Your health med­i­cal queries an­swered

got a med­i­cal prob­lem or need health ad­vice? Ask Gp Dr Rose­mary Leonard This Month... How to pre­dict the menopause • Re­mov­ing vari­cose veins • Fin­ger swellings

Woman & Home - - In This Issue… -

QI have vari­cose veins on my legs, both big lumpy ones and smaller thread veins. I be­came re­ally con­scious of them last sum­mer and I’d like to have them re­moved, but I’ve heard they aren’t treated any more on the nHs. Is this cor­rect? I can’t af­ford to get them dealt with pri­vately.

AVari­cose veins that are just a cos­metic prob­lem and no mat­ter how ugly they may be, can’t be treated now on the nHs (and most pri­vate med­i­cal in­sur­ance com­pa­nies don’t cover this type of treat­ment ei­ther). But vari­cose veins that are caus­ing med­i­cal prob­lems can usu­ally be treated on the nHs. This in­cludes prob­lems such as in­creased pig­men­ta­tion or eczema around your an­kles or, worse still, ul­cers, which are all signs of a long-stand­ing prob­lem with the flow of blood in the veins. Re­peated bouts of veins be­com­ing hard and painful, which in­di­cates that small clots may have de­vel­oped in­side them, is also usu­ally con­sid­ered a valid med­i­cal rea­son for treat­ment. swelling of the an­kles, aching and itch­ing skin may also be taken into con­sid­er­a­tion. If you think you may be el­i­gi­ble for nHs treat­ment, ar­range an ap­point­ment to see your gP as soon as pos­si­ble – win­ter is a par­tic­u­larly good time to have treat­ment, as it of­ten in­volves wear­ing a thick sup­port stock­ing for a few weeks after­wards.

QIs there any way of pre­dict­ing the menopause? A friend sug­gested AMH lev­els might be use­ful?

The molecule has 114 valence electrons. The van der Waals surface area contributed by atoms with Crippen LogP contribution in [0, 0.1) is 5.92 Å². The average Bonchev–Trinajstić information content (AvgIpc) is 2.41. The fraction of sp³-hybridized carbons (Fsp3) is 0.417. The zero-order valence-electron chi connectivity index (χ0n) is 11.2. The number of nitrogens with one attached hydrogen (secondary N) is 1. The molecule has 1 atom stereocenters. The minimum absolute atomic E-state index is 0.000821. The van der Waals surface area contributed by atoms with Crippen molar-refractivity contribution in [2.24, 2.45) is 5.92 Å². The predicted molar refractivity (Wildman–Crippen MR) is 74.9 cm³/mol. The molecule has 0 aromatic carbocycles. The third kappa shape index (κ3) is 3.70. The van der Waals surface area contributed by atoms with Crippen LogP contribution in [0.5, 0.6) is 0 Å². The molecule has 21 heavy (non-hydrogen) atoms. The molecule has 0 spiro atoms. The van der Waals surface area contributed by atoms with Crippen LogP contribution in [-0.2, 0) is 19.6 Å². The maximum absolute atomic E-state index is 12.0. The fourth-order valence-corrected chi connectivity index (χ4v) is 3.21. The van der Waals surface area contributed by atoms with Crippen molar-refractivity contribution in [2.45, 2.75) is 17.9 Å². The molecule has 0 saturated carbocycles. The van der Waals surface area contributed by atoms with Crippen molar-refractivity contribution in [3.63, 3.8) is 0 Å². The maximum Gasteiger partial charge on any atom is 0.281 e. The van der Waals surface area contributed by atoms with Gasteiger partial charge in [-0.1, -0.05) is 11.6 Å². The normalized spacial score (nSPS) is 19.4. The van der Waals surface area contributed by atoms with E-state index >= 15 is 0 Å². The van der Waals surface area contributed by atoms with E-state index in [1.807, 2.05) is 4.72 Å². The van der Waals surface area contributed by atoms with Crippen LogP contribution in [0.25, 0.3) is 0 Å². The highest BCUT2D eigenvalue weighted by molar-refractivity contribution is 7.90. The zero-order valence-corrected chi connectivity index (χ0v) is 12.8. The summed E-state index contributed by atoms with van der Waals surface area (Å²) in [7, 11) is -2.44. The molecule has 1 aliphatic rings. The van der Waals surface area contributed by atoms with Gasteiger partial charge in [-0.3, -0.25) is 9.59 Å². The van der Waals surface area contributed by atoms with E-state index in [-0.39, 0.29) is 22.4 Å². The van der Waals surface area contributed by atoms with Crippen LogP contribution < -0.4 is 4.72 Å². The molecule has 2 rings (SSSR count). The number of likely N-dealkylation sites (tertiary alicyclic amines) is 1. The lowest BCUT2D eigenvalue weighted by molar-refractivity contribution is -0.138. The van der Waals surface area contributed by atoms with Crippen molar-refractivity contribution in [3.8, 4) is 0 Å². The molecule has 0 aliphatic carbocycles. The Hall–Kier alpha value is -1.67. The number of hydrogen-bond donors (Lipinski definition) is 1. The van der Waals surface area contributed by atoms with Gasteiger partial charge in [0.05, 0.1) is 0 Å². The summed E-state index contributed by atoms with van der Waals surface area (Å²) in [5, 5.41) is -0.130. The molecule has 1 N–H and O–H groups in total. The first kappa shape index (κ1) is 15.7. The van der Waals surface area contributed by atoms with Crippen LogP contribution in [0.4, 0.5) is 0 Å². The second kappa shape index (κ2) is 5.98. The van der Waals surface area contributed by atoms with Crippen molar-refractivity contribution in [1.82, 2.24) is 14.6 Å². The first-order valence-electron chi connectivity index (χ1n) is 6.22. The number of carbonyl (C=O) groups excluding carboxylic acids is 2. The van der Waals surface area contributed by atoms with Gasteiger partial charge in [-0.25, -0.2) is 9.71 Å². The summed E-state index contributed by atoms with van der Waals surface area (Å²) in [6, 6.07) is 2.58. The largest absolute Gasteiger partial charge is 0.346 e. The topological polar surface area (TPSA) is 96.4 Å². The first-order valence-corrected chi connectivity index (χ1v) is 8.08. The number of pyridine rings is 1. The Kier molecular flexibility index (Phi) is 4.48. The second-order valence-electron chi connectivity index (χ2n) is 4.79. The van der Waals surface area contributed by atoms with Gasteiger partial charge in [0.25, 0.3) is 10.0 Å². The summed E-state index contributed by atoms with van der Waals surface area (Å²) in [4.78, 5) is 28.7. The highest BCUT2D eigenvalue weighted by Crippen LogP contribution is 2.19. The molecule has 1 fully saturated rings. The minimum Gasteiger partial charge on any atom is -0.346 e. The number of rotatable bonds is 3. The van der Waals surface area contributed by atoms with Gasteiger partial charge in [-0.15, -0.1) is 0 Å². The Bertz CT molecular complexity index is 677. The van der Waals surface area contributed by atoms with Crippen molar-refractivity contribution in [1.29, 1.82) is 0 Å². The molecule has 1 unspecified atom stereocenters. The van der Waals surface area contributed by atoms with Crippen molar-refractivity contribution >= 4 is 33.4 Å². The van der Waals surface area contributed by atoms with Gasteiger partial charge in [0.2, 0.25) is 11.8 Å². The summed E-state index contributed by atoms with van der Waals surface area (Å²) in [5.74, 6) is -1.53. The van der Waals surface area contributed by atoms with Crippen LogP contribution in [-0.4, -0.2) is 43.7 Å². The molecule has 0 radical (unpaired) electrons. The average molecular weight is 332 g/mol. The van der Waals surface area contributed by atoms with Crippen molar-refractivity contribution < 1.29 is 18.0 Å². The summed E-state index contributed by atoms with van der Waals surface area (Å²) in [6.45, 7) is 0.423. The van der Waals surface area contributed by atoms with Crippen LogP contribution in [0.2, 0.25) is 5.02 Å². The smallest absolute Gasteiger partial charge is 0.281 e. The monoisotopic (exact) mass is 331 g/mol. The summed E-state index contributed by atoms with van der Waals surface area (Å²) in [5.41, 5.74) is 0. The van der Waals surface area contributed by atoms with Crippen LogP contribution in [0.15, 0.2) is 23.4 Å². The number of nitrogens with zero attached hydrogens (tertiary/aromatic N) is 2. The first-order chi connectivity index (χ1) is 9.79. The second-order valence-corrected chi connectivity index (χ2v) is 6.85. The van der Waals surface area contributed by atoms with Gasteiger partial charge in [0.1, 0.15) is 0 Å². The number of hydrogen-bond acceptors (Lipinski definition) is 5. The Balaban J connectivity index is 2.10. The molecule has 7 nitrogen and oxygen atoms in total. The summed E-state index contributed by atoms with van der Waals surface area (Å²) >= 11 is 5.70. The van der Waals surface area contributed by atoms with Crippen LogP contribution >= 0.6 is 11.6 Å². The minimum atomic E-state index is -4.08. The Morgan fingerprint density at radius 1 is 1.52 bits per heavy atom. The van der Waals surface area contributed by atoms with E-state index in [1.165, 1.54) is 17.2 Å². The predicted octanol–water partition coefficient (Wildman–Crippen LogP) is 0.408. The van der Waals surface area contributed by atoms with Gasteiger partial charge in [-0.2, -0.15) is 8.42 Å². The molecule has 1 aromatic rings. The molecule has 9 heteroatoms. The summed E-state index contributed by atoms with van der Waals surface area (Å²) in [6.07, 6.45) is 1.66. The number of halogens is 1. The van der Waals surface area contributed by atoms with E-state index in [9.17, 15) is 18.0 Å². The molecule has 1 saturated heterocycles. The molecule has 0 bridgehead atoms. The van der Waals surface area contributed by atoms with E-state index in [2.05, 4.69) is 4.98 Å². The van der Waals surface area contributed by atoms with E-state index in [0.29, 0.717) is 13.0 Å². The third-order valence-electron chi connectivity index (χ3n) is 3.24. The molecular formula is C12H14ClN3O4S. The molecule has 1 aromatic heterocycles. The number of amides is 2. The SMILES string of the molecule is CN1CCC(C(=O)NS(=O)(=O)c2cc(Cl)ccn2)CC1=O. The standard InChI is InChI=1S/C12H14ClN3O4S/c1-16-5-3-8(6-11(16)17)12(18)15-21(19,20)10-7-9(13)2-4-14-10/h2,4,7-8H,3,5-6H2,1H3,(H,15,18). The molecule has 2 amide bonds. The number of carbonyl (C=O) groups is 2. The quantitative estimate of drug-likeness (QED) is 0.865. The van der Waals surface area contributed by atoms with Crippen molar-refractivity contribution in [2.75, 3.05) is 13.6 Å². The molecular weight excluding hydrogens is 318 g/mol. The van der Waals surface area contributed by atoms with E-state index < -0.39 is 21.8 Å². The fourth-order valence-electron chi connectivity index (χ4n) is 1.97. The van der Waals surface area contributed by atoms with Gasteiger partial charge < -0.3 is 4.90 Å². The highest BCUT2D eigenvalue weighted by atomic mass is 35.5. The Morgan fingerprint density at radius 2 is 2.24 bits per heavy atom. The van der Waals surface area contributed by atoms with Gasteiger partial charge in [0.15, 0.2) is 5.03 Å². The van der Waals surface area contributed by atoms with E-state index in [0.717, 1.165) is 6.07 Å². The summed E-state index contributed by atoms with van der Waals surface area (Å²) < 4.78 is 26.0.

AAnti-Mül­le­rian hor­mone (AMH) is pro­duced by de­vel­op­ing fol­li­cles in the ovaries, and lev­els peak around pu­berty, and then fall un­til the menopause. It’s some­times used as a mea­sure of “fer­til­ity re­serve” and can pre­dict how well a woman will re­spond to drugs used to stim­u­late the ovaries in IVF. How­ever, although stud­ies have sug­gested that low lev­els may pre­dict a pre­ma­ture menopause (un­der 45), it’s of lim­ited use in pre­dict­ing the age of the menopause in most women, as lev­els are usu­ally low from the early for­ties on­wards. A fam­ily his­tory of early menopause can mean that it is more likely to hap­pen to you, and smok­ing can shorten the life­span of your ovaries.

QI’m 52, and I’ve had a swelling at the base of my in­dex fin­ger nail for the past six months. My mother has arthri­tis in her fin­gers, and I thought that was the cause, but now I’ve a dent in the nail as well, which my mother has never had. so is this arthri­tis, or some­thing else?

AI sus­pect that what you have is a myx­oid cyst. They are small pouches of jelly-like fluid that con­nect to a joint, usu­ally an end fin­ger joint, though they can oc­cur on toes as well. They are more com­mon in women in their fifties and six­ties, and tend to oc­cur in joints that have early “wear and tear” (or os­teoarthri­tis). Pres­sure on the nail bed can af­fect nail growth, caus­ing a dent in the nail. They are not dan­ger­ous and can be left. How­ever, if a cyst starts leak­ing fluid onto the edge of the nail, there’s a risk of it be­com­ing in­fected, which can spread to the joint, caus­ing sep­tic arthri­tis. In this case, the cyst is best re­moved sur­gi­cally, un­der a lo­cal anaes­thetic. w&h

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